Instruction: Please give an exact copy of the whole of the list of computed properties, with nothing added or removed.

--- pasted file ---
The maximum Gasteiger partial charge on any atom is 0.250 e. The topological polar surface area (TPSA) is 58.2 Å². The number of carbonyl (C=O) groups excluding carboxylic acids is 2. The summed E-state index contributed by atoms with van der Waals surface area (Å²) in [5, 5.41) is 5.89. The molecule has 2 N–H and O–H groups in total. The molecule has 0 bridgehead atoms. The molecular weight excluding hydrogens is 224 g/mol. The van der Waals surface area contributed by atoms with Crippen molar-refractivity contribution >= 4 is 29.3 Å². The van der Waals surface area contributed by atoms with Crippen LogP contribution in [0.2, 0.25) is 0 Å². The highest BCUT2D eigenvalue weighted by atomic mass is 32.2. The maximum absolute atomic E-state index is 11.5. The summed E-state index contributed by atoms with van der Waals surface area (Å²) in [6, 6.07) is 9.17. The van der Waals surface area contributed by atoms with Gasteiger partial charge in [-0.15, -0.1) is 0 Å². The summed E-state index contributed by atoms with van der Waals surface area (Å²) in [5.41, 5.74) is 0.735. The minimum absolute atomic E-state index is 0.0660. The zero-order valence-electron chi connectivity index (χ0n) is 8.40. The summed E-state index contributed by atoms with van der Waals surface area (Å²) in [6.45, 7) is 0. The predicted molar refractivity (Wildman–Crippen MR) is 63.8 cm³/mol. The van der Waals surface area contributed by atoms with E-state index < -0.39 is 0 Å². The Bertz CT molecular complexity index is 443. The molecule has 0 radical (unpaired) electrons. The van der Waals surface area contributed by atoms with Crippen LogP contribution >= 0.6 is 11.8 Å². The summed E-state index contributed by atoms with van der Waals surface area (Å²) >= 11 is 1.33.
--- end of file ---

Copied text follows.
The maximum Gasteiger partial charge on any atom is 0.250 e. The topological polar surface area (TPSA) is 58.2 Å². The number of carbonyl (C=O) groups excluding carboxylic acids is 2. The summed E-state index contributed by atoms with van der Waals surface area (Å²) in [5, 5.41) is 5.89. The molecule has 2 N–H and O–H groups in total. The molecule has 0 bridgehead atoms. The molecular weight excluding hydrogens is 224 g/mol. The van der Waals surface area contributed by atoms with Crippen molar-refractivity contribution >= 4 is 29.3 Å². The van der Waals surface area contributed by atoms with Crippen LogP contribution in [0.2, 0.25) is 0 Å². The highest BCUT2D eigenvalue weighted by atomic mass is 32.2. The maximum absolute atomic E-state index is 11.5. The summed E-state index contributed by atoms with van der Waals surface area (Å²) in [6, 6.07) is 9.17. The van der Waals surface area contributed by atoms with Gasteiger partial charge in [-0.15, -0.1) is 0 Å². The summed E-state index contributed by atoms with van der Waals surface area (Å²) in [5.41, 5.74) is 0.735. The minimum absolute atomic E-state index is 0.0660. The zero-order valence-electron chi connectivity index (χ0n) is 8.40. The summed E-state index contributed by atoms with van der Waals surface area (Å²) in [6.45, 7) is 0. The predicted molar refractivity (Wildman–Crippen MR) is 63.8 cm³/mol. The van der Waals surface area contributed by atoms with E-state index < -0.39 is 0 Å². The Bertz CT molecular complexity index is 443. The molecule has 0 radical (unpaired) electrons. The van der Waals surface area contributed by atoms with Crippen LogP contribution >= 0.6 is 11.8 Å². The summed E-state index contributed by atoms with van der Waals surface area (Å²) >= 11 is 1.33.